For as long as Mary Stodola can remember, each Saturday her husband, Dave, and son, Joey, go grocery shopping.
“It’s always been their routine,” she said. “(Joey) is amazing at it, he always knows what to get … if you give him a mission to get green beans or hot dogs, he knows where to find them.”
Now, Joey Stodola, of Waterloo, is headed out to the grocery store more than once a week as part of his new business, Traveling Joe.
Not many 24-year-olds can say they operate their own business; even fewer people diagnosed with severe autism – like the Waterloo resident – can report the same.
According to the 2019 data from the United States Bureau of Labor Statistics, only 19.3% of people who are disabled are employed and 8 out of 10 people with a disability were not in the labor force. The department’s report does not break down the numbers for each disability.
However, of the disabled people in the labor force, 10% are like Joey Stodola – they are self-employed. The percent of people who are not disabled who are self-employed is 5.9.
Since mid-March, the 24-year-old has been delivering groceries to area residents.
“He loves to go on errands and to put a cherry on top of it, he loves being in a pick-up truck or van,” Mary Stodola said. “The combination of the two just seemed to work out perfect for him.”
Stodola said her son was diagnosed with severe autism and is non-verbal.
“What some people don’t understand is that the nature of autism is like a social disorder,” she said.
Even though Joey doesn’t talk using his voice, he uses an iPad as a talking device and does understand a lot of what people tell him.
“Some of Joey’s customers are still getting used to the fact he may not say hi when he delivers the groceries,” she said.
“Just to even encourage him to speak and say ‘hi’ or to wave to somebody or to actually communicate with somebody outside of your needs is difficult, but I encourage him to tell people ‘hi’ or when he checks into the doctor’s office to tell them his name.
“And he has jokes on (the iPad) and he loves to do those,” Stodola said. “If you get to know him, he’s very hilarious.”
Joey grew up in Waterloo and attended the local schools. With his familiarity with Waterloo, and the fact people in the community know who he is, Stodola said it was important for him to work locally.
“We’ll even be going for walks and people who are complete strangers to me will say, ‘Hey, Joey,’ and I’ll have no idea who they are, but they know him,” she said.
The path to opening Traveling Joe started six years ago “before there was Instacart and curbside pick-up,” Stodola said. The business needed to get through some red tape before it could open. Despite the delay, she said it was worth the wait as the state provided 90% of the start-up costs and paid to hire a consultant to assist with launching the business.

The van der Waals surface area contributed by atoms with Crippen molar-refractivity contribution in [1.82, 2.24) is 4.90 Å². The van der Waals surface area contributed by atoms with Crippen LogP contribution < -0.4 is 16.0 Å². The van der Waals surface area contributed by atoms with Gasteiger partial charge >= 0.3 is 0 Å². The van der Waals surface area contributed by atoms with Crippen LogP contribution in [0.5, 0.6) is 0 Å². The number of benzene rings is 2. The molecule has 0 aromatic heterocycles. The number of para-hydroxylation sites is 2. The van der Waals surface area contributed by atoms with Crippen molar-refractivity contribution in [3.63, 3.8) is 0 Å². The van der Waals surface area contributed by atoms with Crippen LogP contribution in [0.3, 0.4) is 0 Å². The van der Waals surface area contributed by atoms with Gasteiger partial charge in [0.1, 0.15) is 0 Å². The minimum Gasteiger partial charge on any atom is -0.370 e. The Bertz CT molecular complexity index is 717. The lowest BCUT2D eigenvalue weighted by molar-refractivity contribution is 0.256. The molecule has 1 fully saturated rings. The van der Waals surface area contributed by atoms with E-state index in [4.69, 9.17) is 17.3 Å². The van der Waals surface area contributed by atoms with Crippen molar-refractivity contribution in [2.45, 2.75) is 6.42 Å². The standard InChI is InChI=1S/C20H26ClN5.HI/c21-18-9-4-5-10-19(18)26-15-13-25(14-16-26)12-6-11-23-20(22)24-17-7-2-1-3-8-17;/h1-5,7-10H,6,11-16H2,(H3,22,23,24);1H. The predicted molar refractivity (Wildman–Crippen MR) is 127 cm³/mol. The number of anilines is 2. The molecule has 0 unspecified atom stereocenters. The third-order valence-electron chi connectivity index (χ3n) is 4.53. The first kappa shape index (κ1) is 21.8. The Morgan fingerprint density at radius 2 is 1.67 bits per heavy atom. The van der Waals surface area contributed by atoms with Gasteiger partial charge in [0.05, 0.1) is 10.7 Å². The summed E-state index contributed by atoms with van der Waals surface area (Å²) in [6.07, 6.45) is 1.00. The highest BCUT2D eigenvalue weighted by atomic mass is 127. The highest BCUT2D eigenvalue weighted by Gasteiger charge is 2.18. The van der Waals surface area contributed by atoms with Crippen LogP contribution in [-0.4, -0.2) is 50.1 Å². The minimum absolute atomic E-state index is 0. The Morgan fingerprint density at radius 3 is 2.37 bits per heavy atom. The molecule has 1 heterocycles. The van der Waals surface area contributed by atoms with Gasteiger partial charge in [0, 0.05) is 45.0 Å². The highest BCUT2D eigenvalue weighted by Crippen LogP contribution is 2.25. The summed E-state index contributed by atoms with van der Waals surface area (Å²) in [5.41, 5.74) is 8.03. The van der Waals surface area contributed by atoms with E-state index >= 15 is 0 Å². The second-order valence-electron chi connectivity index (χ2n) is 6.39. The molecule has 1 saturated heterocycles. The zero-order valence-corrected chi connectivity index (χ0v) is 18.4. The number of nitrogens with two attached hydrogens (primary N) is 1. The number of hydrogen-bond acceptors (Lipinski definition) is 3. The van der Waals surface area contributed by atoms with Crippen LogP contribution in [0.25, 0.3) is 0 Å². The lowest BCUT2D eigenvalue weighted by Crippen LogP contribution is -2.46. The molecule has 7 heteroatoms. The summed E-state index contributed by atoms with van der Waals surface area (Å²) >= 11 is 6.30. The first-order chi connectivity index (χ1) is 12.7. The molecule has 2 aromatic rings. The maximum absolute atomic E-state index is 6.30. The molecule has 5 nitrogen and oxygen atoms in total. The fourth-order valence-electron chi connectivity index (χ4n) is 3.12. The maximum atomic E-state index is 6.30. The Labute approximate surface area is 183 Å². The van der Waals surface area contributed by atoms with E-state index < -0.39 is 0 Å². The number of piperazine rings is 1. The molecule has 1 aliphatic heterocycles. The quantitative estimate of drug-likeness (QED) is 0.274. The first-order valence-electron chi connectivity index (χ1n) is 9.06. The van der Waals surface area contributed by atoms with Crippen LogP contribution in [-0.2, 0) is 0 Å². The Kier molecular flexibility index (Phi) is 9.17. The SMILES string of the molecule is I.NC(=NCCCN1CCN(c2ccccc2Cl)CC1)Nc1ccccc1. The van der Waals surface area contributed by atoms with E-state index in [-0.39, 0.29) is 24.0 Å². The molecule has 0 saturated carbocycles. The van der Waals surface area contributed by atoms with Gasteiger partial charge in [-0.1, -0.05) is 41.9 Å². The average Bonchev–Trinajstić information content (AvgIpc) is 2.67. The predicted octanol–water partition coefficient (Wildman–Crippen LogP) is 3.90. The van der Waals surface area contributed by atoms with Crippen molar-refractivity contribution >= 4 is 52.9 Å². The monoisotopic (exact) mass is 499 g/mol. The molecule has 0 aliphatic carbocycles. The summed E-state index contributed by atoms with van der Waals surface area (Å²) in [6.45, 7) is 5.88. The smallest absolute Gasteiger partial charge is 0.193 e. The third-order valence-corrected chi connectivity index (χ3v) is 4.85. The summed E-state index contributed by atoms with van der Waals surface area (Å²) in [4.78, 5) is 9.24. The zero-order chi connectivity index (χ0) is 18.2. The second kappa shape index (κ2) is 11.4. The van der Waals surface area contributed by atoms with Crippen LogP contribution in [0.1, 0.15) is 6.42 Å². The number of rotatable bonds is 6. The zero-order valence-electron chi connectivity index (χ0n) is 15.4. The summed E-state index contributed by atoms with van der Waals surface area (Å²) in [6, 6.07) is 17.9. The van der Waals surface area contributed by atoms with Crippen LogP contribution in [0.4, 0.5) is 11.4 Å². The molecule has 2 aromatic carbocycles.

“We had an amazing team and it just took longer than I wanted it to,” she said, noting there were multiple people involved with creating Traveling Joe.
Another slight roadblock was that when the idea for the business was approached, Joey was still in high school. Under Wisconsin law, people with disabilities are allowed to attend public school until the age of 21. Stodola said her son’s teacher was on-board with allowing Joey – who was classified as a junior six years ago – to leave school to operate his business.
“When she heard that idea … (Joey) would start taking orders from his teachers,” she said.
Traveling Joe’s first customers were residents of Hawthorne Senior Apartments in Waterloo, where his grandfather lives. The timing was impeccable as many of the seniors at that time were being advised against going to the store due to coronavirus.
In the past two months, word of mouth has helped the business grow. Now people can contact Joey for his services by visiting his website, www.traveling-joe.com or by calling 608-577-9377. There is a $10 flat fee for orders less than $100 and a 10% charge for orders over $100 based on the total; for example, a $120 order would have a $12 fee.
Mary Stodola said typically, once orders are placed by customers, the pair goes shopping (for now, Joey does not go shopping due to COVID-19). Joey then separates the items into bins and then bags the items for customers. On delivery day, the groceries are delivered by the business owner, who uses a big red wagon to bring the items to the customer’s door. The customer is then presented an invoice and the receipt for the groceries.
She is excited to see her son have his own business and knows it makes him feel important to contribute to the community.
“I say I’m proud of him, but I’m always proud of Joey and this gives him a nice routine” Stodola said. “And if he were to ever move out, he can take this business with him.”